Talking with children about Corona-virus Disease 2019: Messages for parents, school staff, and others working with children:
Families please remember: stressed out adults have a hard time de-stressing youth. Parents need to do their best to remain calm, composed, and role model healthy self-care. Our immune system can become compromised when we are stressed out and lacking sleep.
If you know your student is suffering from a mental health condition such as anxiety or depression, families are urged to be extra vigilant at this time.
1. Discuss a communication plan with your child and keep in touch with them during the day if you can’t be home with them.
2. Make sure they have a trusted ADULT to contact during the day if you are not available.
3. Ensure that prescriptions are up-to-date and filled, if applicable.
4. If self-harm or suicidal thinking is a concern, post crisis line resources at your home and make sure your child knows them.
How to support children & teens through loss & trauma
Supporting Teenagers and Young Adults During the Coronavirus Crisis:
Article for parents with helpful tips that are more mental-health focused. An important tip from this article is for families to validate their kids disappointment. Especially for our seniors- this is a huge loss for many of them and they may not be able to experience the things that they were looking forward to for so long.
Thrive Inside- Smiling Mind
(Also recommend the Smiling Mind app- free meditations and mindfulness exercises)
The website is great, and suggests these 6 questions (below) for people to check in with each day (would be great for families to check in with their kids about):
- What am I grateful for today?
- Who am I checking in on or connecting with today?
- What expectation of ‘normal’ am I letting go of today?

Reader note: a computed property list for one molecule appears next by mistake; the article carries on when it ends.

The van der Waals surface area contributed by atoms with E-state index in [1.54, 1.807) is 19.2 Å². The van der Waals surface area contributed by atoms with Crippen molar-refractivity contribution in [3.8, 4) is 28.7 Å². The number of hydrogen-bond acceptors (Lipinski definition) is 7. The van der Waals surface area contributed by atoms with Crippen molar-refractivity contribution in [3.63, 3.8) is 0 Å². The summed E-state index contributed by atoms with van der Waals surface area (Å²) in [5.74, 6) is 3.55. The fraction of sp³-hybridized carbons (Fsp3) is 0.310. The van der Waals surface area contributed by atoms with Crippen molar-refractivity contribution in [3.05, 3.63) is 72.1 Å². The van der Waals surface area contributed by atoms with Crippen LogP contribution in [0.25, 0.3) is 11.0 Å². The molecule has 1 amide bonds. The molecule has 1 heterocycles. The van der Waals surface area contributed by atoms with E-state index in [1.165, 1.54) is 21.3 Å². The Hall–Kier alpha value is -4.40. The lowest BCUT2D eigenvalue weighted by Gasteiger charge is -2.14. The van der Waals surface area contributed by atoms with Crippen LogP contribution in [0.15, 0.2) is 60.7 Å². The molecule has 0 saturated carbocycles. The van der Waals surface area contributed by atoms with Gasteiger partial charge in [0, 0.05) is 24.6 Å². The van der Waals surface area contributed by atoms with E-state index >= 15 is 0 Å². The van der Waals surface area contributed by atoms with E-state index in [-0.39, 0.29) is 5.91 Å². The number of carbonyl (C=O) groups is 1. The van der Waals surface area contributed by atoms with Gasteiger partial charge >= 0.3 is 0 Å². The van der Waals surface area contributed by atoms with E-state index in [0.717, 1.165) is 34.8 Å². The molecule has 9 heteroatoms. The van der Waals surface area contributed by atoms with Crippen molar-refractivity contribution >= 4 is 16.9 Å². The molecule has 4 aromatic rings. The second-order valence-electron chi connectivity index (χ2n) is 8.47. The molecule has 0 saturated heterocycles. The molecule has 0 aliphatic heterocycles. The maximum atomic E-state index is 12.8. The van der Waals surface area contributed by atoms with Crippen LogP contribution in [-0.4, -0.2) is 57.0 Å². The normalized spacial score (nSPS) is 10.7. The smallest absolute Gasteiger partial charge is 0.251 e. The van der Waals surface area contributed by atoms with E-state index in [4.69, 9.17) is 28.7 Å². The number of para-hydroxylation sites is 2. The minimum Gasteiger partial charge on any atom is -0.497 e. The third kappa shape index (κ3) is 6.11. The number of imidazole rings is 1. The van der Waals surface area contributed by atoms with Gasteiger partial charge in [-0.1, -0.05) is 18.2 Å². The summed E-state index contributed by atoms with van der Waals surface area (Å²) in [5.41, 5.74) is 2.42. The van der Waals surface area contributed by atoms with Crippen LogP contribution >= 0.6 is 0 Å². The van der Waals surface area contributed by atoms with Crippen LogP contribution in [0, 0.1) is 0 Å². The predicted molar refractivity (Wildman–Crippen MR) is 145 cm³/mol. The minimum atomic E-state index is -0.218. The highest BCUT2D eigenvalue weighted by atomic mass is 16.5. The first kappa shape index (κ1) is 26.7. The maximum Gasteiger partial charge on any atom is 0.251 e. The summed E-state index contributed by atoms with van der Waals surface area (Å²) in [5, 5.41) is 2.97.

- How am I getting outside today?
- How am I moving my body today?
- What beauty am I either creating, cultivating or inviting in today?
Some ideas for self-care during the quarantine:
- Start or practice a new hobby (cross-stitching, painting, cooking, musical instrument, gardening, etc.)
- Mindfulness exercises (Mind Yeti has some great videos on Youtube)
- Spa day/afternoon with homemade face masks
- Stretching (Youtube has great videos for a guided stretch)
- Journaling, making a list of gratitude’s
- Reading (many websites have free ebooks right now: www.earlybirdbooks.com , www.bookhub.com/welcome , www.freebooksy.com , www.free-ebooks.net )
- Take a nap
- Go for a walk
- Play a game (video games, or board/card games with a family member, or try online game websites like www.unofreak.com)
Urgent Mental Health Needs
If you or someone you know is having a mental health crisis or needs counseling support, please contact Project Respond via the Multnomah County Call Center at 503-988-4888
Cascadia Behavioral Healthcare’s Urgent Walk-in Clinic is open seven days a week from 7:00 AM to 10:30 PM and serves all individuals in Multnomah County regardless of insurance, income, or age. They are located at 4212 SE Division, Suite 100, Portland, OR 97206. Call us at 503-963-2575.
Additional resources and supports offered through Cascadia Whole Health (including information about Project Respond and the Urgent Walk-In Clinic) can be found at:
Suicide Crisis and Prevention Resources include:National Suicide Prevention Lifeline
Call 1-800-273-8255 (English) 1-800-628-9454 (Spanish)
Text “Teen2Teen” to 839863
Lines for Life
Call 800-273-8255 OR TEXT '273TALK' TO 839863
The Trevor Project
OEA Choice Trust
Guide to Parenting & Family Health During COVID-19
Reporting Child Abuse
If you think someone is being hurt or is in danger, call 911 immediately.Report child abuse to the Oregon Child Abuse Hotline by calling 1-855-503-SAFE (7233). The Oregon Child Abuse Hotline receives calls 24 hours a day, 7 days a week, 365 days a year. This toll free number allows you to report abuse of any child or adult to the Oregon Department of Human Services. You can also report child abuse by calling a local police department, county sheriff, county juvenile department, or Oregon State Police.